And if THIS = good; then THAT must be bad. If you are one of the things (say, genetically female, thin, able-bodied) then you can’t ALSO be the other one. You can’t be thin AND fat, for example.

There are about eight hundred rabbit holes we can explore at this point, all of which are worthy discussions…  but let’s stay focused on introversion vs. extroversion.

A binary constrains us. 

It makes it impossible to celebrate BOTH introversion AND extroversion as necessary, complementary personality traits that the human race needs in equal measure (which they are, and we do). 

Instead, it becomes a zero sum equation: Introverts are under appreciated and intelligent! Therefore, extroverts must be vapid and oblivious! 

It reminds me a little of when the ideas around Health At Every Size and anti-fat-shaming started to enter  “mainstream” consciousness — and instead of embracing every  body, which is what those movements are about, you saw  people and media turning to the skinny people (ahem, women), shaming THEM for promoting unhealthy ideals.

Hi! Not the point.

(h/t to all the body justice writers, activists, and others who have been actively engaged in those principles since long before the mainstream culture got “woke” to it.)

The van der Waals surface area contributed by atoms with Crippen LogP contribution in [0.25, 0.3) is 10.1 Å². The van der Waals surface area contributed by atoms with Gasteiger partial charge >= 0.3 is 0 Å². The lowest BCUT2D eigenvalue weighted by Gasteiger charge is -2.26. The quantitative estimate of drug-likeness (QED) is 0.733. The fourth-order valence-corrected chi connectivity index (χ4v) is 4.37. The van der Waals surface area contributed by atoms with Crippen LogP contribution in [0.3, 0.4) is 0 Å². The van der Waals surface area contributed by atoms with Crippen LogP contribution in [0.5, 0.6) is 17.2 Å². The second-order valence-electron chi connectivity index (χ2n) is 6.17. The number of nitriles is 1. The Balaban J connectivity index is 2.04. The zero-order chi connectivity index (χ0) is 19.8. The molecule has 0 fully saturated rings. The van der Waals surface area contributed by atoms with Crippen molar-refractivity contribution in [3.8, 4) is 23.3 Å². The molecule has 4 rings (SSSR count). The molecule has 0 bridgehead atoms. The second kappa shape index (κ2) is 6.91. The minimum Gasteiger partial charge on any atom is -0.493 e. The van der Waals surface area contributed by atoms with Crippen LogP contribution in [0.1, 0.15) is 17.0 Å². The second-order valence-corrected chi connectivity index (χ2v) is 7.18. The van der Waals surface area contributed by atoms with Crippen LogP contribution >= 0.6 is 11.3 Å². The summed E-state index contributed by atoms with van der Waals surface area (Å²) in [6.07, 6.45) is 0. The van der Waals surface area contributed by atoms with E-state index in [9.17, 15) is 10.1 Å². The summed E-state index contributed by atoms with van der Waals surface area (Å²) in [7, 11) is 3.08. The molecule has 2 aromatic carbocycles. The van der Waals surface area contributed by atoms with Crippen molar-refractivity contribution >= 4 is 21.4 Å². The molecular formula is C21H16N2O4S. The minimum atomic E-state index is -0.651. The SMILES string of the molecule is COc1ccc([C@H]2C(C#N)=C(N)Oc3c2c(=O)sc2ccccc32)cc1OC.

If you think I’m wrong, ask yourself this…

Who’s been talking to extroverts about how THEY can thrive? Anyone? (Bueller?) 

Who’s educating THEM on what makes them the way they are, and the vital role they play in human evolution, and what THEY need to do to achieve balance in this life?

Crickets. We’re talking to them about how they can be better friends, parents, partners, and teachers to introverts

What a drag, amiright?

When you’re trying to correct an imbalance like this, it’s only natural to tip the scales the other way for awhile. And you know, I feel like we have. On the whole, introverts seem to be better respected and more widely understood than they were like, ten years ago. (If for no other reason than we now have better, more accurate language with which to talk about it.)